Wars on Drugs

On this day in 1933 with Utah’s ratification of the Twenty-first Amendment to the Constitution, the great and terrible experiment of Prohibition ends.

Jan & I dipped into Ken Burns’ five and a half hour, three part series on how Prohibition began, what it did, and how it ended. In part we didn’t see the whole thing because our lifestyle doesn’t support watching anything at this scale at this time in our lives.

But, also, while in some ways compelling, in others, I found it not capturing my heart.I’m not sure why. No doubt the issues continue among us…

In our times I think the “war on drugs” has been a terrible mistake, causing more harm than good domestically and in large measure responsible for tearing several nations apart particularly south of our border.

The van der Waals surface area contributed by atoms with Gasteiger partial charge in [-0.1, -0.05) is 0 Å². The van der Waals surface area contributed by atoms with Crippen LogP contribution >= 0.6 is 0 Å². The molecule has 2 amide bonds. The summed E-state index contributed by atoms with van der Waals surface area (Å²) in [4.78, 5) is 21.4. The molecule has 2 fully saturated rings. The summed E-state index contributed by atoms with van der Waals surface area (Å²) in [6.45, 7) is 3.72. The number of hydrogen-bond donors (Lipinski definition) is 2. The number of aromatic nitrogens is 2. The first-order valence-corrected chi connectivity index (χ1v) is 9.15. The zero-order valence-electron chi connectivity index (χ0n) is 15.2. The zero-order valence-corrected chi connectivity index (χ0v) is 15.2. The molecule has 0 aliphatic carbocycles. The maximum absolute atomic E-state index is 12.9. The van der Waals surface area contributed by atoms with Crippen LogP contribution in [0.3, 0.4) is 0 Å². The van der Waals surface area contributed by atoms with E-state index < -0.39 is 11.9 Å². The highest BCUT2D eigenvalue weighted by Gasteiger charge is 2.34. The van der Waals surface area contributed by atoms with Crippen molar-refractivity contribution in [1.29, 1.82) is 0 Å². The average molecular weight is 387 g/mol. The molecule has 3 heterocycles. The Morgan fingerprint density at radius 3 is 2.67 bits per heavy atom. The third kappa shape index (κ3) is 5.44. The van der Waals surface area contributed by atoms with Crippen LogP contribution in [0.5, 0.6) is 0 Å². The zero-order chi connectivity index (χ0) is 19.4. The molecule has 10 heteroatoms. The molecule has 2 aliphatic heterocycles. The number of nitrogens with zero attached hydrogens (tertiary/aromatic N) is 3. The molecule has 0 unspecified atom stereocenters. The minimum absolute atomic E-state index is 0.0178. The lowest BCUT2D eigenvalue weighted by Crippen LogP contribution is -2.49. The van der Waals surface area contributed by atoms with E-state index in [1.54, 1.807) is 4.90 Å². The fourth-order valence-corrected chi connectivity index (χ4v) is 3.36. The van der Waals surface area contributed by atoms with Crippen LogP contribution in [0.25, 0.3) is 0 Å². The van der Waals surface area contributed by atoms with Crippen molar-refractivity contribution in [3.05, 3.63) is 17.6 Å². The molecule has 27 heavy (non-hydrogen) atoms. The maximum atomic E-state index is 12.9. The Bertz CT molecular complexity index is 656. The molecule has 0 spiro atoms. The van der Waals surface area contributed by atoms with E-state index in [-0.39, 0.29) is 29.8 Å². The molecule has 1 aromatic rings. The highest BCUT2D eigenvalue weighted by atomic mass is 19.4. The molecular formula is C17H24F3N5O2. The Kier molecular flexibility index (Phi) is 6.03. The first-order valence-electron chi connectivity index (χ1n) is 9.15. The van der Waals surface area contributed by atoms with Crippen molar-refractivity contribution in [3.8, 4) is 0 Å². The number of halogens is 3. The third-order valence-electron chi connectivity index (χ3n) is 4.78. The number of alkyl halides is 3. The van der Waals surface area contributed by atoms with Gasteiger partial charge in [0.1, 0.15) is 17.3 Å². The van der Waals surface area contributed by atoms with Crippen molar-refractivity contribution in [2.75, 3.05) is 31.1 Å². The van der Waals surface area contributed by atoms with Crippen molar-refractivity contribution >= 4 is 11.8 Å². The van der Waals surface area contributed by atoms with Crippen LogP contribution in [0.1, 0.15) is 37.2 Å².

A child of the sixties, at one time a participant in the psychedelic revolution, surrounded by addiction which ended the lives of several family members, I am not without opinions on this subject.

Bottom line:

Make all drugs legal for anyone over eighteen.

Make sure people know drugs are not good for you. Repeat frequently…

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  • http://fromtheloneoak.blogspot.com David Clark

    When I was a kid there was a old man living down the street who had a very funny (to me at the time) walk. I later learned that he was “jake legged”, the sad result of poorly made prohibition “hootch”. Unintended consequences reach far and wide, and can last for a very long time.


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